There’s a YouTube video that I watch when I need a self-esteem boost. I know I can’t be alone. More than 19 million people have watched the video of 4-year-old Jessica giving herself a pep talk in a mirror since it was uploaded to the video site in 2009.
It’s hard to say exactly why a little girl’s “Daily Affirmation” video went viral, but I have one theory: This towheaded toddler brimming with confidence and self-love is video proof for all parents that we can do it. We can raise kids who ooze self-esteem, who are bright and funny and full of life, and who love themselves exactly the way they are.
If you’re nodding along, welcome to every parent’s fondest hope: That we can imbue our kids with the tools to feel good about themselves, their bodies, and their abilities.
There is no magic elixir, but there are some expert-backed tips to help get our kids there.
What is it, anyway?
Self-esteem can often go along with self-respect—having regard for oneself and one’s abilities, so it’s no surprise that developing that confidence in yourself is an important part of development for kids. It helps them grow emotionally, giving them the tools they need to take charge of their academics and later their work and personal lives.
“If a child feels that they had choice, control, and an active part in their success, their confidence and self-esteem grow.” —Christina Grosso
“If a child feels that they had choice, control, and an active part in their success, their confidence and self-esteem grow.”
And developing it starts earlier than you might think—as early as birth, says Christina Grosso, director of trauma services and training for the Jewish Board of Family and Children’s Services in New York City. How we interact and satisfy the needs of our infants helps them make sense of the world and their place in it, playing a role in how they feel about themselves.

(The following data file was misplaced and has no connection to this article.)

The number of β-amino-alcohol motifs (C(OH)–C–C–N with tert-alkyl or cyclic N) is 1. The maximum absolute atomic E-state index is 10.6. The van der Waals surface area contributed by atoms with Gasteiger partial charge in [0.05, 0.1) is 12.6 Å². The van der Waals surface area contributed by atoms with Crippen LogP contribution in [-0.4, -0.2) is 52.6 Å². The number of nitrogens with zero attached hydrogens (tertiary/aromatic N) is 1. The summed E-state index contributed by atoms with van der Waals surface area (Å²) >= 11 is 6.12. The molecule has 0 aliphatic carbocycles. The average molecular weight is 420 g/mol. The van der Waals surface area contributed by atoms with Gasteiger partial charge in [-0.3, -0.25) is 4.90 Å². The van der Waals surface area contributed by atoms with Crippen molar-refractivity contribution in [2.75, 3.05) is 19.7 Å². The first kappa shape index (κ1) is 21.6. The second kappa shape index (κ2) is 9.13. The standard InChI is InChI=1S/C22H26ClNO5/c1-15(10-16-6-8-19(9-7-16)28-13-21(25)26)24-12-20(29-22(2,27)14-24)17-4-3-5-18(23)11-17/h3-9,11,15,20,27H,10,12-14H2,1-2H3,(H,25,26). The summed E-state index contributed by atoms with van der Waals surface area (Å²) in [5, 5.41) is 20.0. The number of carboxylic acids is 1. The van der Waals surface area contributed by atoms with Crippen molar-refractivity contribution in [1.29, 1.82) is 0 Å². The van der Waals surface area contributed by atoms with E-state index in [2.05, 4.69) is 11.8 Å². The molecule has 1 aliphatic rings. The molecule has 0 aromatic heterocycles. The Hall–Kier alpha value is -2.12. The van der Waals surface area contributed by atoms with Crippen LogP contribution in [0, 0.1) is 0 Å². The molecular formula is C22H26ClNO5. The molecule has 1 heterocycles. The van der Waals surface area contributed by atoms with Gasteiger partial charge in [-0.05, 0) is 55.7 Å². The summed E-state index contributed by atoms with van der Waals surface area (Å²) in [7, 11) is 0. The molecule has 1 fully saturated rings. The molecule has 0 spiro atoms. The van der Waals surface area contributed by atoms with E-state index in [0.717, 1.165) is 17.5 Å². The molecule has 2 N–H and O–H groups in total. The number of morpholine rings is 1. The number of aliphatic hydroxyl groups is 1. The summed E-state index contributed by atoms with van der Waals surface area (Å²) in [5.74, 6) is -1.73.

“As children move through their toddler and preschool years, their confidence is impacted by how those around them accept their successes and challenges and help them develop problem-solving skills,” Grosso says. “If a child feels that they had choice, control, and an active part in their success, their confidence and self-esteem grow.”
By the time children reach the age of 5, self-esteem levels are firmly established, enough to be measured.
But when your 4-year-old is whining, “I caaaaaaaaaaaan’t” after you’ve asked him to put on his own socks, or your 7-year-old is insisting she will “never” understand the multiplication tables, it’s natural to wonder: Am I doing this right? Does my kid have good self-esteem?
Kids are no more immune to self-doubt than we are, but that doesn’t mean they’re wading in the shallow end of the esteem pool.
Trina Krischon, a child life specialist at Northwestern Medicine Delnor Hospital in Geneva, Illinois, offers this “test” to evaluate whether your child has good self-esteem: “If a child/adolescent or teen is asked to describe themselves, what adjectives do they use? If asked to create a collage of themselves, what pictures do they use?” Krischon asks. “If those words/pictures reflect positivity, happiness, or goals, I would say that one may be able to assume that the child sees him/herself as feeling good about themselves, their life situation, and therefore likely has a good self-esteem.”